A recent decision by the Yukon Court of Appeal in Ross River Dena Council v. Government of Yukon 2012 YKCA 14 [“RRDC”], confirms that the Crown’s duty to consult applies to “free-entry” mining regimes. “Free-entry” systems are found in a number of legislative regimes, including Yukon’s Quartz Mining Act, S.Y. 2003, c. 14 and applicable regulations, and until recent amendments, Ontario’s Mining Act R.S.O. 1990, c. M-14, and applicable regulations. Under “free-entry” regimes prospectors can apply to the Crown to register mining claims on Crown land. Once mining claims are registered, the regime authorizes prospectors to subsequently carry out exploratory drilling on those claims. The regimes do not provide the Crown with any discretion in determining whether to register mining claims once a prospector has submitted an application, and no further Crown authorization is necessary in order for the prospector to carry out exploration activities. Examples of these exploration activities include the clearing trees and brush for access roads and drill-pads, drilling in to the ground and the removal of samples, the use of explosives, and others. The end result is that “free-entry” systems in theory would authorize prospectors to go out on land over which First Nations may have claimed title or right, or established rights and carry on potentially destructive activity. Such systems have given rise to tense conflicts between industry and First Nations (see Platinex Inc. v. Kitchenuhmaykoosib Inninuwug First Nation, 2006 CanLII 26171 (ON SC), and Frontenac Ventures Corporation v. Ardoch Algonquin First Nation, 2008 ONCA 621).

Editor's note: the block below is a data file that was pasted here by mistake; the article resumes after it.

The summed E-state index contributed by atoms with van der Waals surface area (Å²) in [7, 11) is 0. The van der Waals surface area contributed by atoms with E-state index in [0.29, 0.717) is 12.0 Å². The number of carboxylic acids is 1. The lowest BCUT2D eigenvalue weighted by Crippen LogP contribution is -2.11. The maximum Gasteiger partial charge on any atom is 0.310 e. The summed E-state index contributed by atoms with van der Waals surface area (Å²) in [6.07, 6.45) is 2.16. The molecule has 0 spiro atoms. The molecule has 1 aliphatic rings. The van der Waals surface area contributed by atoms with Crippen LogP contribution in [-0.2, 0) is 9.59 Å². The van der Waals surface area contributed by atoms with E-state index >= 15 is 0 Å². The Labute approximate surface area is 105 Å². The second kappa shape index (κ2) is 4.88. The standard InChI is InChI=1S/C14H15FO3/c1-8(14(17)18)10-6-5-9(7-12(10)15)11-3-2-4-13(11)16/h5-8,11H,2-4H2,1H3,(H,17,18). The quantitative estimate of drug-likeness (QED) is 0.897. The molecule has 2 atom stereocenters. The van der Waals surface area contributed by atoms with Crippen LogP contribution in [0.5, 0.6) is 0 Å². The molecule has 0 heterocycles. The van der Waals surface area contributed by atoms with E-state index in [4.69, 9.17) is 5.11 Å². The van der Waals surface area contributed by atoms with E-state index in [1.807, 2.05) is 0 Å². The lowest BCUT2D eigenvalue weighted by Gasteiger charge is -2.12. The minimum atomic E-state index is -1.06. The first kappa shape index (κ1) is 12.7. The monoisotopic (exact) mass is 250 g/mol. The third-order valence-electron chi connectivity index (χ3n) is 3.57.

Prior to RRDC, some had argued that the duty to consult as set out in Haida Nation v. British Columbia (Minister of Forests) 2004 SCC 73 did not apply in “free-entry” systems because there is no “decision” at issue – under free entry systems the Crown has no option other than to register the mining claims if they are properly staked and the paperwork properly filed. But the Yukon Court of Appeal’s decision unequivocally holds that, notwithstanding an apparent lack of Crown discretion, the duty to consult does indeed apply to these regimes.

The appeal in RRDC was initiated by the Ross River Dena Council [“Council”]. The chambers judge in the court below had held that while the duty to consult applied to the registration of a mining claim, that duty could be fulfilled by the Crown giving notice after the registration of the mining claim. The Yukon Court of Appeal agreed with the chambers judge that the duty to consult applied to the registration of a mining claim but held that the chambers judge was incorrect in holding that notice after the registration of a mining claim was sufficient to fulfill the duty.